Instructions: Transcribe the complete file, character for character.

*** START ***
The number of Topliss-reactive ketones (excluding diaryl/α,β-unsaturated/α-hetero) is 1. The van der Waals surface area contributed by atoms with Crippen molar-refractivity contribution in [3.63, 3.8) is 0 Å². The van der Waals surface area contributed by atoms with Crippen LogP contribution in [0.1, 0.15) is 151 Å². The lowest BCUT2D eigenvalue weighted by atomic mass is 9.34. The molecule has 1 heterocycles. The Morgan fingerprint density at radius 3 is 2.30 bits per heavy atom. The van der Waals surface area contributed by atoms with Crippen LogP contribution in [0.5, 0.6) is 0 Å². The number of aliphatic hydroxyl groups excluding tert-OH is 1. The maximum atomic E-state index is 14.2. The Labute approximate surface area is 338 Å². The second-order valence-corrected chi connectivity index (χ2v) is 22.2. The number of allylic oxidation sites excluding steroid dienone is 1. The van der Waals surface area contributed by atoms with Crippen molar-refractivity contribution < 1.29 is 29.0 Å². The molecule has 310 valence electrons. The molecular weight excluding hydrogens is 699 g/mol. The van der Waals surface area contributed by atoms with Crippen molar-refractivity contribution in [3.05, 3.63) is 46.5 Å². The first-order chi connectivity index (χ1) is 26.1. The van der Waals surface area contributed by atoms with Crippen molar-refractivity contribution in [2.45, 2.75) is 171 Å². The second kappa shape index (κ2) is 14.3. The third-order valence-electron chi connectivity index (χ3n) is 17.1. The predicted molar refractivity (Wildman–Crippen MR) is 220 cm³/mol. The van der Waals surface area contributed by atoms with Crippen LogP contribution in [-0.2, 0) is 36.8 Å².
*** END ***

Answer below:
The number of Topliss-reactive ketones (excluding diaryl/α,β-unsaturated/α-hetero) is 1. The van der Waals surface area contributed by atoms with Crippen molar-refractivity contribution in [3.63, 3.8) is 0 Å². The van der Waals surface area contributed by atoms with Crippen LogP contribution in [0.1, 0.15) is 151 Å². The lowest BCUT2D eigenvalue weighted by atomic mass is 9.34. The molecule has 1 heterocycles. The Morgan fingerprint density at radius 3 is 2.30 bits per heavy atom. The van der Waals surface area contributed by atoms with Crippen LogP contribution in [0.5, 0.6) is 0 Å². The number of aliphatic hydroxyl groups excluding tert-OH is 1. The maximum atomic E-state index is 14.2. The Labute approximate surface area is 338 Å². The second-order valence-corrected chi connectivity index (χ2v) is 22.2. The number of allylic oxidation sites excluding steroid dienone is 1. The van der Waals surface area contributed by atoms with Crippen molar-refractivity contribution < 1.29 is 29.0 Å². The molecule has 310 valence electrons. The molecular weight excluding hydrogens is 699 g/mol. The van der Waals surface area contributed by atoms with Crippen molar-refractivity contribution in [3.05, 3.63) is 46.5 Å². The first-order chi connectivity index (χ1) is 26.1. The van der Waals surface area contributed by atoms with Crippen molar-refractivity contribution in [2.45, 2.75) is 171 Å². The second kappa shape index (κ2) is 14.3. The third-order valence-electron chi connectivity index (χ3n) is 17.1. The predicted molar refractivity (Wildman–Crippen MR) is 220 cm³/mol. The van der Waals surface area contributed by atoms with Crippen LogP contribution in [-0.2, 0) is 36.8 Å².